Eat for Muscle
Training breaks down your muscles, so you need protein to rebuild. Skip that and your muscles never fully recover.
Schoenfeld recommends consuming 35 to 40 grams of protein per meal. (Try a protein shake, or 4 to 6 ounces of meat.)
“Most people,” he says, “simply don’t get sufficient protein intake.”
Step 3: Love the Little Things
The big, badass exercises (power cleans!) are fun, but it’s the little ones with nerdy names that keep you healthy. “Subtle exercises make a world of difference for injury prevention, superior conditioning, and max performance,” says trainer Kirk Charles, who’s 57. Master these three.
Elevated Hip Bridge Hold
Strengthen your hamstrings, which come into play whenever you pick up a box. Lie with your back on the ground, heels on a chair, toes pointed toward the ceiling, knees slightly bent. Tighten your core, dig your heels into the chair, and raise your hips as high as possible, or until your hips are in line with your knees and shoulders. Hold for 20 to 30 seconds, squeezing your hamstrings. That’s 1 rep; do 5 .
Meet your weapon against lower-back pain. Anchor a resistance band to a post just below shoulder height. Grasp the band with both hands, arms near your chest; turn so your left shoulder faces the anchor point; and step away until the band is tight. This is the start. Tighten your core and straighten your arms in front of you; hold for 2 seconds. Return to the start. That’s 1 rep; do 3 sets of 12 to 15 per side.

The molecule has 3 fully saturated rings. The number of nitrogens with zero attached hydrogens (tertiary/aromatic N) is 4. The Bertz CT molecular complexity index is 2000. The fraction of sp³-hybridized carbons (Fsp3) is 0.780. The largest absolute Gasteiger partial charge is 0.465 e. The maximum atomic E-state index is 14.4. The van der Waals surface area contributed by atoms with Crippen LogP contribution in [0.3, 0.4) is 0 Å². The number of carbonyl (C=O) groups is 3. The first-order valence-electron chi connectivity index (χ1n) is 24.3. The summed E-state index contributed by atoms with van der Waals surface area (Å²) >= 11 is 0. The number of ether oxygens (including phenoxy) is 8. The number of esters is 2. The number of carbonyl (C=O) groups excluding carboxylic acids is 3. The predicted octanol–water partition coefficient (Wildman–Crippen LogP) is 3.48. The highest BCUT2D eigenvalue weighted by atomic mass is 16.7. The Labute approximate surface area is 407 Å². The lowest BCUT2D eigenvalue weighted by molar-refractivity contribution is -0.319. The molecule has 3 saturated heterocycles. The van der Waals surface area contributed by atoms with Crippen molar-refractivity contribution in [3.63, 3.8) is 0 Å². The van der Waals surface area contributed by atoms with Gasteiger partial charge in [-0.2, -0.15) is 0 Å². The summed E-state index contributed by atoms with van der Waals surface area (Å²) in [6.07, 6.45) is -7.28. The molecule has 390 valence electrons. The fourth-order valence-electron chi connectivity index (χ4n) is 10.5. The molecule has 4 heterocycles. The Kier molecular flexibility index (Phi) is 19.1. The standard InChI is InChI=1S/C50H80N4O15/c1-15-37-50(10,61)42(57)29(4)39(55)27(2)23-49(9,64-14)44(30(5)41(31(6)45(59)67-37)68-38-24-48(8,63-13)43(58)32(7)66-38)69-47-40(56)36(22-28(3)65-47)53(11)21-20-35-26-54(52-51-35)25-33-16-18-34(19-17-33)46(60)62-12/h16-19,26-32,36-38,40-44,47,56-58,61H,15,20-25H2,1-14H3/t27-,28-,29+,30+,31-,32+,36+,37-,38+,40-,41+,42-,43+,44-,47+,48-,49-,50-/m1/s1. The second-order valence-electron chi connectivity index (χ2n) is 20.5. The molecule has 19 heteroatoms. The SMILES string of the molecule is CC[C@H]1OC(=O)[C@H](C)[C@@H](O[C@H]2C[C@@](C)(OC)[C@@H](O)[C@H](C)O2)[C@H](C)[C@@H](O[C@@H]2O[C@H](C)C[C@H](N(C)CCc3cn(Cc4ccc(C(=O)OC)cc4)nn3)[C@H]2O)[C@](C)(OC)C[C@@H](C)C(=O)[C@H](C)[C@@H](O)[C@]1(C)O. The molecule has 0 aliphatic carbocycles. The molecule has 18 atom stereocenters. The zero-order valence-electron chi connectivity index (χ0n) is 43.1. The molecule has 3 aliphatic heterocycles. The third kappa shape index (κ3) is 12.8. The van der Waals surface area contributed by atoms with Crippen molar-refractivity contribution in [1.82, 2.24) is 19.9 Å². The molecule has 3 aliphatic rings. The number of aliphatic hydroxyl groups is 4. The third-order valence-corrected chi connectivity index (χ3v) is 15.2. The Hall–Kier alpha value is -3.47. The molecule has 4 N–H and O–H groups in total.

Resistance Band Pull-Apart
Midback strength will protect your shoulders long-term. Stand holding a light resistance band in both hands, arms in front of you, core tight, palms facing each other, just a slight bend in your elbows. Keeping your arms parallel to the ground, rotate your arms wide, pulling the band apart, squeezing your shoulder blades. Pause, then return to the start. That’s 1 rep; do 3 sets of 15.
Step 4: Make Better Moves (& Fix the Bad Ones)
Newsflash: Your body doesn’t care that you can pull off Instagram’s wildest exercise hits (and your happy-hour buddies don’t, either). Build muscle and stay healthy by relying on safe movements—and modifying some riskier ones, too.
3 Moves to Love
Not everyone has the hip mobility to deadlift from the ground. Romanian deadlifts help. Start standing, holding weight at your hips, then slowly lower your torso and push your butt back.
This offers the same chest-development upside as dumbbell and barbell bench presses while delivering greater protection for your shoulders.
This gymnastics staple has you lying on your back, lower back pressed into the ground, legs and shoulder blades off the ground. That builds all-around core strength.
3 Moves to Tweak
Max-Height Box Jump
Box jumps develop lower-body explosiveness, but set the box 10 inches lower than your max.
Opt for neutral-grip pullups instead, with hands slightly wider than shoulder width, protecting your shoulders from long-term injury.
Barbell and Dumbbell Military Press
Most lifters lack the shoulder mobility to press overhead. Opt for land-mine presses instead, allowing your arms to move slightly in front of your torso.
A version of this story originally appears in the November 2020 issue of Men’s Health.